Philosophy of Training
The training program at the Counseling Center includes a doctoral internship in health services psychology. The internship is conceived as the capstone year of the doctoral training experience in clinical and counseling psychology that provides an opportunity for interns to develop professional autonomy while working under the supervision of experienced professionals. This transitional year encourages interns to formulate a deeper understanding of their theoretical orientation while building skills in individual, group and couples therapy, crisis intervention, consultation, primary prevention, outreach and assessment with a diverse university student population.
The training staff works within a practitioner-scholar model with an emphasis on the development of the intern. This practitioner-scholar model focuses upon the practical integration of empirical knowledge into clinical work, guided by mentoring supervisory relationships, discussions with peers and senior staff in weekly case conferences and didactic training. The primary focus of the training program is clinical work with an urban university population that is diverse in terms of many variables including age, race, gender, ethnicity, sexual identity, religious affiliation, socioeconomic status and presenting concern. This broad training experience prepares interns to move comfortably and competently into a variety of outpatient settings. A major strength of training at the Counseling Center is the diversity of the student body and training staff of Georgia State University.
In addition to clinical experiences available, the Counseling Center is committed to serving as an engaged campus partner and provides proactive programming and wellness based outreach to the campus community. The center is a key member of the Healthy State Committee and, as such, regularly partners with a variety of departments on campus to host campus events, health fairs and workshops on topics such as stress management, time management, relationship skill building and assertiveness training. Interns are given the opportunity to co-facilitate workshops and to lead them independently.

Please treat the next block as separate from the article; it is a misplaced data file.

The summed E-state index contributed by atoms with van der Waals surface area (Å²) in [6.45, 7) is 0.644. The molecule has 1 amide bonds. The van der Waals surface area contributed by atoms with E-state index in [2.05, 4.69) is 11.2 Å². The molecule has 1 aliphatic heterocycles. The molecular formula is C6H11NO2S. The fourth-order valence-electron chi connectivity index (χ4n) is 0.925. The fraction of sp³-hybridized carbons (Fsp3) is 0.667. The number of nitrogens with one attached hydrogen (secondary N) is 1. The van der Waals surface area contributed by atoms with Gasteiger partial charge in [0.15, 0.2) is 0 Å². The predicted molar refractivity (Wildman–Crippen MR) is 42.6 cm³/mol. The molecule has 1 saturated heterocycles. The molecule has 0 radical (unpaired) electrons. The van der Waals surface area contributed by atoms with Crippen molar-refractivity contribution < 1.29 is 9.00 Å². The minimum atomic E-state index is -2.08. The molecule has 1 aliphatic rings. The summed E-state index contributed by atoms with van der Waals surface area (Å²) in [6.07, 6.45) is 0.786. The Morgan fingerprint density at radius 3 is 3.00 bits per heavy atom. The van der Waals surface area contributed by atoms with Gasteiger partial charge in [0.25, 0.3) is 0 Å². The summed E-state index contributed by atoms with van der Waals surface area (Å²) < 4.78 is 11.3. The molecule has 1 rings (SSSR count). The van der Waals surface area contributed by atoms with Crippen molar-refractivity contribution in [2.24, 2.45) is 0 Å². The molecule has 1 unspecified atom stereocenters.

Supervision focuses on helping interns develop and refine methods of intervening therapeutically that are grounded in theory and research. Emphasis is placed on development of the strengths of interns. The center highly values the abilities and talents brought by interns and strives to integrate each intern into the full operation of the center as an independent professional. Interns will have the opportunity to serve on center committees, present clinical questions and offer feedback in regular case conference meetings, make suggestions and give insights on the operation of the center and pursue professional development through conference and workshop attendance. The staff of the center is diverse and offers a variety of theoretical orientations and training backgrounds. Interns are given the opportunity to be involved in the selection of their individual supervisors and are involved in identifying their needs and goals for the internship year.
Statement of Purpose
For psychologists to competently serve all members of the public now and in the future, professional psychology training programs strive to ensure that psychology trainees demonstrate acceptable levels of knowledge, skills and awareness to work effectively with diverse individuals. Clients/patients are complex individuals who belong to diverse cultures and groups. Trainees also bring a complex set of personal characteristics and diverse cultural or group memberships to the education and training process. An important component of psychology training to explore is when and how trainees’ world views, beliefs or religious values interact with and even impede the provision of competent professional services to members of the public. It is essential that potential conflicts be acknowledged and addressed during training so that psychologists are prepared to beneficially and non-injuriously interact with all clients/patients. This statement is intended to help training programs address conflicts between trainees’ worldviews, beliefs or religious values and professional psychology’s commitment to offering culturally responsive psychological services to all members of the public, especially to those from traditionally marginalized groups.
The training program is a member of Association of Psychology Postdoctoral and Internship Centers (APPIC) and is accredited by the American Psychological Association. Questions related to the program’s accreditation status should be directed to:
Office of Program Consultation and Accreditation
American Psychological Association
50 1st Street, Washington, DC 20002
Phone: (202) 336-5979
Email: Office of Program Consultation and Accreditation
Web: American Psychological Association Accredited Programs